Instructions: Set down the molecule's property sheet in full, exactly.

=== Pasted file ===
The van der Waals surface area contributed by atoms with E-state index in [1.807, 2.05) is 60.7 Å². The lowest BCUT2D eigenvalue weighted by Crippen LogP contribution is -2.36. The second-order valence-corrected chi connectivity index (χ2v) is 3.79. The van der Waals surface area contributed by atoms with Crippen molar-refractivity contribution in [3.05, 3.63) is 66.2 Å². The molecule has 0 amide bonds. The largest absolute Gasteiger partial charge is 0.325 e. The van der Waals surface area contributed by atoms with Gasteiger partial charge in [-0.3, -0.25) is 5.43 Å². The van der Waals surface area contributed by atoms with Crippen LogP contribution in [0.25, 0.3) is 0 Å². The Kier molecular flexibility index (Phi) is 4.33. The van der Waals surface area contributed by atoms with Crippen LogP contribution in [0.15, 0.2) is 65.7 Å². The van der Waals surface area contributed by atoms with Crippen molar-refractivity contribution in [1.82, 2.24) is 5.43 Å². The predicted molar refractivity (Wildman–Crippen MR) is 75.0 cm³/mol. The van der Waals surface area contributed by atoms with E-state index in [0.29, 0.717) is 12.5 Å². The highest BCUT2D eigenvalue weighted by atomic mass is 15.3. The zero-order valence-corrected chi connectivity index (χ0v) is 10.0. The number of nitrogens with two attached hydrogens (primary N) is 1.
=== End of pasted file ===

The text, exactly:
The van der Waals surface area contributed by atoms with E-state index in [1.807, 2.05) is 60.7 Å². The lowest BCUT2D eigenvalue weighted by Crippen LogP contribution is -2.36. The second-order valence-corrected chi connectivity index (χ2v) is 3.79. The van der Waals surface area contributed by atoms with Crippen molar-refractivity contribution in [3.05, 3.63) is 66.2 Å². The molecule has 0 amide bonds. The largest absolute Gasteiger partial charge is 0.325 e. The van der Waals surface area contributed by atoms with Gasteiger partial charge in [-0.3, -0.25) is 5.43 Å². The van der Waals surface area contributed by atoms with Crippen LogP contribution in [0.25, 0.3) is 0 Å². The Kier molecular flexibility index (Phi) is 4.33. The van der Waals surface area contributed by atoms with Crippen LogP contribution in [0.15, 0.2) is 65.7 Å². The van der Waals surface area contributed by atoms with Crippen molar-refractivity contribution in [1.82, 2.24) is 5.43 Å². The predicted molar refractivity (Wildman–Crippen MR) is 75.0 cm³/mol. The van der Waals surface area contributed by atoms with E-state index in [0.29, 0.717) is 12.5 Å². The highest BCUT2D eigenvalue weighted by atomic mass is 15.3. The zero-order valence-corrected chi connectivity index (χ0v) is 10.0. The number of nitrogens with two attached hydrogens (primary N) is 1.